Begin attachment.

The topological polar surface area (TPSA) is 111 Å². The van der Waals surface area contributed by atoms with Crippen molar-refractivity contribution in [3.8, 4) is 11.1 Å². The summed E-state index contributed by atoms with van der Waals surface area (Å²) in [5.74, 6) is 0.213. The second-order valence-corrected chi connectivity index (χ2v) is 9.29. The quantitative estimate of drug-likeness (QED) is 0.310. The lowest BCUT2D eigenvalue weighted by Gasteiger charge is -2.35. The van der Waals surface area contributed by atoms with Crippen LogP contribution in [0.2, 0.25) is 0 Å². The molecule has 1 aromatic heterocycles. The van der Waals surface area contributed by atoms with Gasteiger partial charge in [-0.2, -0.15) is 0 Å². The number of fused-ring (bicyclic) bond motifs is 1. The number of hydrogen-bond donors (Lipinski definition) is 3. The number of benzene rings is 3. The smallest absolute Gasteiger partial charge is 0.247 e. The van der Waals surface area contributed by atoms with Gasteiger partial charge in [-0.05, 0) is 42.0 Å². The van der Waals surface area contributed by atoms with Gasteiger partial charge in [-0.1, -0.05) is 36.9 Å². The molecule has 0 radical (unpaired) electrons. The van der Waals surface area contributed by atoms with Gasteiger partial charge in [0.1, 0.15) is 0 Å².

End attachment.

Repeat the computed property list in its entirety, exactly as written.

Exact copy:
The topological polar surface area (TPSA) is 111 Å². The van der Waals surface area contributed by atoms with Crippen molar-refractivity contribution in [3.8, 4) is 11.1 Å². The summed E-state index contributed by atoms with van der Waals surface area (Å²) in [5.74, 6) is 0.213. The second-order valence-corrected chi connectivity index (χ2v) is 9.29. The quantitative estimate of drug-likeness (QED) is 0.310. The lowest BCUT2D eigenvalue weighted by Gasteiger charge is -2.35. The van der Waals surface area contributed by atoms with Crippen LogP contribution in [0.2, 0.25) is 0 Å². The molecule has 1 aromatic heterocycles. The van der Waals surface area contributed by atoms with Gasteiger partial charge in [-0.2, -0.15) is 0 Å². The number of fused-ring (bicyclic) bond motifs is 1. The number of hydrogen-bond donors (Lipinski definition) is 3. The number of benzene rings is 3. The smallest absolute Gasteiger partial charge is 0.247 e. The van der Waals surface area contributed by atoms with Gasteiger partial charge in [-0.05, 0) is 42.0 Å². The van der Waals surface area contributed by atoms with Gasteiger partial charge in [-0.1, -0.05) is 36.9 Å². The molecule has 0 radical (unpaired) electrons. The van der Waals surface area contributed by atoms with Gasteiger partial charge in [0.1, 0.15) is 0 Å².